Police, Adjective

By Jay Kuehner

Please note that the director’s familial relation to former football referee Adrian Porumboiu has in no way influenced the consideration of this report; it may be pertinent that the notion of fairness figures prominently in their respective vocations.

It should be stated that the work under consideration has, for the purpose of this report, been conducted when possible under optimal circumstances. 12:08 East of Bucharest, the director’s 2006 feature with elderly Romanians (some drunk) disputing the revolution on a talk show, was first viewed at Telluride, where the director proclaimed, “We Romanians invented absurdity.” His second feature, Police, Adjective (2009), which “focuses on policeman Cristi who, investigating a teenage boy who has been smoking hashish, begins to question the ethical ramifications of his task,” was re-viewed on a non-theatrical DVD format, on which playback was possible after admittedly falling asleep two times during viewing.

But it is upon the content of the director’s work to date that we base our consideration, and thus it is toward the notions of history, language, morality, and absurdity—all words that have been applied, as descriptive attributes, to the director’s work, that we turn our attention. Presently there is insufficient evidence to suggest that these themes have reached full maturation in the director’s work, which often favours long passages and lugubrious dramatic action without punctuation. Police, Adjective contains an inquiry into criminal activity and its potential punishment, and is therefore moral in nature, but its nominal plot of an investigation, or procedural, is stalled by irreconcilable “qualms of conscience” and ultimately resolved by an ineffectual police force with recourse to a dictionary.

For all the insistence on language, definitions, and the political/moral implication of consensual usage, it is often in an everyday or “quotidian” context that the theme is broached. Again in Police, Adjective, Cristi engages in a futile argument with his new wife about the lyrics of a popular song; it is not clear if the inclusion of this exchange has elucidated our understanding of the power of language, or merely alienated us as viewers from the drama that, to be candid, the director has done little to usher into urgent purview. But to be fair it also worth crediting the director with the insight that unrequited love may very well be like toothpaste without a toothbrush.

Therefore, while there are reasons to suggest that Corneliu Porumboiu has engaged with his work in a technically competent manner as befits his potential induction into future cinematic canons, and he has questioned the ethical ramifications of his task, this report remains inconclusive. But go easy on him. He’s just a kid.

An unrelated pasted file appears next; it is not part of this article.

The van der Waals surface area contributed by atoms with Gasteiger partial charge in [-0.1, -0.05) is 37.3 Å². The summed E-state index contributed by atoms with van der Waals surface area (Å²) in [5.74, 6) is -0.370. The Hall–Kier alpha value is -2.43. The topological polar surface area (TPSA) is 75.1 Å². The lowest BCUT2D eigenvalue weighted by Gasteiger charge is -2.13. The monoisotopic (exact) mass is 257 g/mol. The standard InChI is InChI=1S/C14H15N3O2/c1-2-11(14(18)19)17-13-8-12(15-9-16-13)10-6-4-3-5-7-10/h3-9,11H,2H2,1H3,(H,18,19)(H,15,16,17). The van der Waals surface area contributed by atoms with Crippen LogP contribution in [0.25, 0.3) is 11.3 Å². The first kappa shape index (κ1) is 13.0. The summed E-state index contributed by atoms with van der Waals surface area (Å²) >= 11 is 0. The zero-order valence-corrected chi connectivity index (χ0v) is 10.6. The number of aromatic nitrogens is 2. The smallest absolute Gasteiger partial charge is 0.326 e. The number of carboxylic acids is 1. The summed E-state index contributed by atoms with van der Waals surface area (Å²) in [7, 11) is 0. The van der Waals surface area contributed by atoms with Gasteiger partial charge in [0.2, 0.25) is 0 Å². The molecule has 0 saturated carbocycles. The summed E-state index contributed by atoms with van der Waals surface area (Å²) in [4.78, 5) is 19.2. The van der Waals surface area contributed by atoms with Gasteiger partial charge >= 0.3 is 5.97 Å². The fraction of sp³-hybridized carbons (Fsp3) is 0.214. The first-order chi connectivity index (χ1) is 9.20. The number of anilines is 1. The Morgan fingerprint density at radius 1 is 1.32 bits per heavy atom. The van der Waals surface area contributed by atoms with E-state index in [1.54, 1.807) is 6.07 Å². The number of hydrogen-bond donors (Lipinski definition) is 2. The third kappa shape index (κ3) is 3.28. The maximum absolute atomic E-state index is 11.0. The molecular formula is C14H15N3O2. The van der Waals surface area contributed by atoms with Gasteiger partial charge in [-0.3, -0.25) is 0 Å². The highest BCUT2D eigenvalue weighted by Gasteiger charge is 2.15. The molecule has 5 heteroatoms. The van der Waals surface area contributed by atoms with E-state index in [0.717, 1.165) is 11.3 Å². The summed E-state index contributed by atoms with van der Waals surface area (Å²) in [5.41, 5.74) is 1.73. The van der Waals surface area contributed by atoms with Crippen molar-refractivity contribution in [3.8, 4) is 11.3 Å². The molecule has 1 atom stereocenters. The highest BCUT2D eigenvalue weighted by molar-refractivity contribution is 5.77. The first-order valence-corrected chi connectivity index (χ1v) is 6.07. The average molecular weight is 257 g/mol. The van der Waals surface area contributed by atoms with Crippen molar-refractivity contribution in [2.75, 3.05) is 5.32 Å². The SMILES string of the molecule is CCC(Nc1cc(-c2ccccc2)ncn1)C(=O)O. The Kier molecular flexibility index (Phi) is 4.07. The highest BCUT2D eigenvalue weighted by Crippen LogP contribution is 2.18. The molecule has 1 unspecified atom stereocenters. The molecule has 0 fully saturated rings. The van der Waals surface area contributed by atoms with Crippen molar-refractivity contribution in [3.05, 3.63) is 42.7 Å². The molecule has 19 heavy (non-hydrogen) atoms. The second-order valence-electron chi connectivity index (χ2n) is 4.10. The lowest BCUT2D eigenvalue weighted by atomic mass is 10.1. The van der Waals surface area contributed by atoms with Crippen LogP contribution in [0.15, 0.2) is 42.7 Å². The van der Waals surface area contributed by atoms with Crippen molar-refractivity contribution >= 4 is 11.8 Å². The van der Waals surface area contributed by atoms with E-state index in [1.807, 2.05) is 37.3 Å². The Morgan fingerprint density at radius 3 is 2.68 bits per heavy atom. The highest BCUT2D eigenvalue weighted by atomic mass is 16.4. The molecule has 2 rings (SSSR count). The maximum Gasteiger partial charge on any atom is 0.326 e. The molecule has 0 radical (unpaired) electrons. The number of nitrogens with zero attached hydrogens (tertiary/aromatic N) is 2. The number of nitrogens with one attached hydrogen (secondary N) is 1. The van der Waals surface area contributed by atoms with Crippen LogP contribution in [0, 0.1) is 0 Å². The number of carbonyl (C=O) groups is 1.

Tagged with →  


Friend me on FacebookFollow me on TwitterRSS Feed

From the Magazine

  • Cinema Scope 81 Table of Contents

    Interviews Anything Is Possible: Josh and Benny Safdie on Uncut Gems by Adam Nayman A Concept of Reality: Sergei Loznitsa’s State Funeral by Daniel Kasman Fairytales More →

  • Anything Is Possible: Josh and Benny Safdie on Uncut Gems

    At this point, the Safdies are young masters of their own aesthetic, which was in formation at the time of Daddy Longlegs but felt more fully realized in Heaven Knows What:a roving, probing, pulsating audiovisual weave that doesn’t so much privilege pace over clarity as locate one in the other. Their movies can be exhausting, enervating, and even annoying (and Sandler, to his credit, achieves genuine annoyance in many passages here), but they’re never confusing, and the lucidity of their storytelling—which never wavers even when their characters have no earthly idea what they’re doing—has become one of contemporary American cinema’s true and distinctive marvels. More →

  • They Are All Equal Now: The Irishman’s Epic of Sadness

    Since cinema is moving toward television, and since the MCU generation is trying to actually tussle with a good fella like Martin Scorsese, and since all of this is wrapped around a cultural moment steeped in glorious contradictions, the timing of The Irishman couldn’t be more perfect. More →

  • Far from Paradise: Nina Menkes’ Queen of Diamonds

    By Erika Balsom Diamonds are sharp and hard, rich in myth and violence, soaked in desire, totally under the putrid spell of money. They are, More →

  • Garden Against the Machine: Ja’Tovia Gary’s The Giverny Document

    By Michael Sicinski Ja’Tovia Gary’s filmmaking is all to some extent grappling with the question of identity, particularly its precariousness in an often hostile world. More →